WhyVictimsVillains

Why Are Women in Horror Films Victims or Villains?

Extracts from the full text

  • “… if the film’s main appeal is still a sexy girl splattered with blood, is it really fair to call this feminism?”
  • “Megan Fox’s man-cannibalizing character isn’t empowering — she’s just another horror movie chick who’s expected to take off her shirt and die.”

Erik’s Take: HPL doesn’t dabble in the prurient sexuality of the pulp mags in which he published — is that a failure of nerve, or is it an artistic choice for which some female readers are thankful?

Possible tropes for feminist horror stories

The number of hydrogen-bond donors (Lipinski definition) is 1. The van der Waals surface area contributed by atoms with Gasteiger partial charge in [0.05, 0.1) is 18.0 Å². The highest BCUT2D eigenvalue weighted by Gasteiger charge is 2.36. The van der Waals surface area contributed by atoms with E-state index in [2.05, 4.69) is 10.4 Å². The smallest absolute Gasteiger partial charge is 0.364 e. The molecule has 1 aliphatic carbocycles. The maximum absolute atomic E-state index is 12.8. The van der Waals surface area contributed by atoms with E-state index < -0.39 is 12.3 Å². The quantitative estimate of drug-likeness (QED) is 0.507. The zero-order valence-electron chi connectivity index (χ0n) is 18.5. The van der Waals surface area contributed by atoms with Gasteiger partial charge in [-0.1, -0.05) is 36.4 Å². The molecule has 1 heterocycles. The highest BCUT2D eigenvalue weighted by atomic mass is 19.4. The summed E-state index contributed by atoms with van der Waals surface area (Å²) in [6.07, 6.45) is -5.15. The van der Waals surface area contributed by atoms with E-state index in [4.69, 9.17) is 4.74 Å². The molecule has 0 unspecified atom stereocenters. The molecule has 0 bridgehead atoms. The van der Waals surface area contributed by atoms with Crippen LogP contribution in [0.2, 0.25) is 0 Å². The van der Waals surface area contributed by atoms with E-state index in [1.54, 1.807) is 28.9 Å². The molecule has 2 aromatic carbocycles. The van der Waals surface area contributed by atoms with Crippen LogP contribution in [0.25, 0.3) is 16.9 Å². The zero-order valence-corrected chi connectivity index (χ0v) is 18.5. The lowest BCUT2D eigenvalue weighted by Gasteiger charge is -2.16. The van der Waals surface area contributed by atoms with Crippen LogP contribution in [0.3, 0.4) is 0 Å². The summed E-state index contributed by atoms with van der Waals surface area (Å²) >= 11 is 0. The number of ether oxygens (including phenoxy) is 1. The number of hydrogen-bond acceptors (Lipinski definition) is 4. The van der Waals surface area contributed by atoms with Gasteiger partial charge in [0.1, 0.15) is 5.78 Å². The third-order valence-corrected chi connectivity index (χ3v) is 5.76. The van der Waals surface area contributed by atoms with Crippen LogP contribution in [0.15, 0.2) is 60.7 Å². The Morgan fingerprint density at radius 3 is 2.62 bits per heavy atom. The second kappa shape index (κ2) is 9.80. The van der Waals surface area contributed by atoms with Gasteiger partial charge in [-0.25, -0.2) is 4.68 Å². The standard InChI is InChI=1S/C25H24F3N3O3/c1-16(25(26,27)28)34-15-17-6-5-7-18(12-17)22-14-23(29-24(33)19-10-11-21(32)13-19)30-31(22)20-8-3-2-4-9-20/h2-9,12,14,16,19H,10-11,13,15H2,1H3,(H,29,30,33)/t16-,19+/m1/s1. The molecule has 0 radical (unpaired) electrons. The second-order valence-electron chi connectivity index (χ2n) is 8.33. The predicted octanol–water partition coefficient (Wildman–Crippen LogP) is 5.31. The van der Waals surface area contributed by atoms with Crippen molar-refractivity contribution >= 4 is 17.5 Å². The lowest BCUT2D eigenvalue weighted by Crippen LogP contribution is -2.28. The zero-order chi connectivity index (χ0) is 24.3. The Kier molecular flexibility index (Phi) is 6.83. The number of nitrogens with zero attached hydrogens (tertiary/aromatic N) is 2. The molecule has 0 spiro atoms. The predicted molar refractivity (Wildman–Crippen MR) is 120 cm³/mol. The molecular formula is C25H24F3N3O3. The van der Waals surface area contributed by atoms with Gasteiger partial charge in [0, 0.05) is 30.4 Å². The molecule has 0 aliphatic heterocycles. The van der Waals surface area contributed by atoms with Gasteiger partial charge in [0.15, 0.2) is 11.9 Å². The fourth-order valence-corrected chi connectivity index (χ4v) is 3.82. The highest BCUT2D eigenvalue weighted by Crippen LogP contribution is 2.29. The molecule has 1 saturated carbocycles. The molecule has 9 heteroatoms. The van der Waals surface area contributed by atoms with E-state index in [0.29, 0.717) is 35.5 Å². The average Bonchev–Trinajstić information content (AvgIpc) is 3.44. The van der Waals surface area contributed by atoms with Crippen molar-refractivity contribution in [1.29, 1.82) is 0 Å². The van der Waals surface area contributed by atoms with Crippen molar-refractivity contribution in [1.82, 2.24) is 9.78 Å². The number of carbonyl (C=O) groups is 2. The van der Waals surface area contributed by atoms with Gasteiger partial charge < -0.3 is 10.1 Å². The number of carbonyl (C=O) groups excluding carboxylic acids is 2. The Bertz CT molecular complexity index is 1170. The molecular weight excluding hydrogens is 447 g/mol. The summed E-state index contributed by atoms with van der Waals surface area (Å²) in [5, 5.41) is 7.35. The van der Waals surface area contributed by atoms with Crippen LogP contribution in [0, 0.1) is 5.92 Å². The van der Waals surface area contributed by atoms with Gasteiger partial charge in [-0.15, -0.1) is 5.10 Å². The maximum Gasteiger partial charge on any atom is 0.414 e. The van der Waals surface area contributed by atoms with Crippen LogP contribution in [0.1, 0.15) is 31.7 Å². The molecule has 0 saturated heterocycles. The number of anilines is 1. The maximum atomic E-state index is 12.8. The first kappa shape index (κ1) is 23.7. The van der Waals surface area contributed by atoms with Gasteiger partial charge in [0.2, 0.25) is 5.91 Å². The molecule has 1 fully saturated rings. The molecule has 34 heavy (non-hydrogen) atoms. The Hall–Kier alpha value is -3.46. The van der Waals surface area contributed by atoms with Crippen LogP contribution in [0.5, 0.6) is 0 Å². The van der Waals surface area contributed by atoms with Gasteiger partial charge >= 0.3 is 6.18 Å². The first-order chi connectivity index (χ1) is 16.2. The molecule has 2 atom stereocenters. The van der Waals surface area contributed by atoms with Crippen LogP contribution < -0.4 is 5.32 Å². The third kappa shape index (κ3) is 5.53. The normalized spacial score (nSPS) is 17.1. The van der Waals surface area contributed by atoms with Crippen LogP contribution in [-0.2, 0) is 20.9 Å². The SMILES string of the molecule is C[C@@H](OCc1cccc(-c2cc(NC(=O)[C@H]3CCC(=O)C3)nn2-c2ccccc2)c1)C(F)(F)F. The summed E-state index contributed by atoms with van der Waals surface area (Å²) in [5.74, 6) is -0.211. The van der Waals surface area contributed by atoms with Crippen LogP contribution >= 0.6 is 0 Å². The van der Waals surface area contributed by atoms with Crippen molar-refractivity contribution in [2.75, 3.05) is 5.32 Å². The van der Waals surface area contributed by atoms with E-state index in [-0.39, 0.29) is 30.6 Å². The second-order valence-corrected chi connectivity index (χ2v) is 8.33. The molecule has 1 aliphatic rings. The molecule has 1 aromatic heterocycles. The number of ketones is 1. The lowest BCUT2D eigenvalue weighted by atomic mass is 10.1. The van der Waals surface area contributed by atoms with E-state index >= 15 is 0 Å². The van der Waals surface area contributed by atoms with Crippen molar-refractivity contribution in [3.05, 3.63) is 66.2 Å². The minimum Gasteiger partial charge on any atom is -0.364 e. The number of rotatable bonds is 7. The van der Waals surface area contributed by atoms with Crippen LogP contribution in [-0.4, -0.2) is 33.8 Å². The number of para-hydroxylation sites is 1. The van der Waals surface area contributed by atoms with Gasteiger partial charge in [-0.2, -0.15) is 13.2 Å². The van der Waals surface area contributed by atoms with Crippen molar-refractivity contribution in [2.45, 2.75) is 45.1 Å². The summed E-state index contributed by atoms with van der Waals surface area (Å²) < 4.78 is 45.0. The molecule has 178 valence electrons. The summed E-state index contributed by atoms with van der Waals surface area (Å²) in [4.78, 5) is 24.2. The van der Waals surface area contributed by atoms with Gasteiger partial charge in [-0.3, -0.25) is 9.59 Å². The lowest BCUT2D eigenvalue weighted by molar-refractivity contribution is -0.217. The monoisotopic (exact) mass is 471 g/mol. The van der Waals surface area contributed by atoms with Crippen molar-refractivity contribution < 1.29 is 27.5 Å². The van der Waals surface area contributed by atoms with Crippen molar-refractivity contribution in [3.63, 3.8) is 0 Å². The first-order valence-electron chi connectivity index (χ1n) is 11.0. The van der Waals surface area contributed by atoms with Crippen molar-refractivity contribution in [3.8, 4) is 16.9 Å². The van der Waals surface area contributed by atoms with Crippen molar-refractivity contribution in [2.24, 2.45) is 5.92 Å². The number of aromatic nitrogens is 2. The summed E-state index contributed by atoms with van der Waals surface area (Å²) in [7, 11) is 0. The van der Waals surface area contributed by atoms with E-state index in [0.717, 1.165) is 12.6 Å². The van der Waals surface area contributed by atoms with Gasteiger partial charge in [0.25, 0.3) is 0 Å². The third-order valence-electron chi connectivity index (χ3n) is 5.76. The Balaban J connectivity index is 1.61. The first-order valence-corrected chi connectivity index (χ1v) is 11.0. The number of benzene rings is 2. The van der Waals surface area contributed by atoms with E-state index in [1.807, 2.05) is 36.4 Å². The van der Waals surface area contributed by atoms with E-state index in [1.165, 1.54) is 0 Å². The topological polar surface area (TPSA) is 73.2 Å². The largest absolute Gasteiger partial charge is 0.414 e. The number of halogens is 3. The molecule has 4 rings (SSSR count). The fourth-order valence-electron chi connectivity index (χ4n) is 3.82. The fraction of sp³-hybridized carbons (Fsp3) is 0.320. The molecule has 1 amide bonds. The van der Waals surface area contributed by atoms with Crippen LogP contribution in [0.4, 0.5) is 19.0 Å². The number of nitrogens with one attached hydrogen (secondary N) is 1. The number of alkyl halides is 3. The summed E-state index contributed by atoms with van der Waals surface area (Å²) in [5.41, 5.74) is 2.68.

The coming-of-age story

“… is the catalyst for classic horror films Carrie and Ginger Snaps. The heroines of these films become psychic killers and werewolves, respectively — but they still wield all the power, and you’re rooting for them the whole way.”

The revenge fantasy

“Women often feel disempowered, so getting revenge on the men who’ve wronged us is a potent fantasy. Carrie is a good one, as are the indie hit Teeth, Quentin Tarantino’s Death Proof (one of Diablo Cody’s favorites) and the overlooked low-budget horror film May.”

The feminist allegory

“American Psycho, directed (not incidentally) by a woman, didn’t have any strong female characters per se — but it did make a strong statement about society’s objectification of women. Ring had some interesting things to say about women’s power as mothers. And what’s a better condemnation of men’s control over women’s bodies than Rosemary’s Baby?”

- Erik’s take: most gamers don’t want to play allegorical icons — they want to play characters

WhyVictimsVillains

XX Horror ErikWeissengruber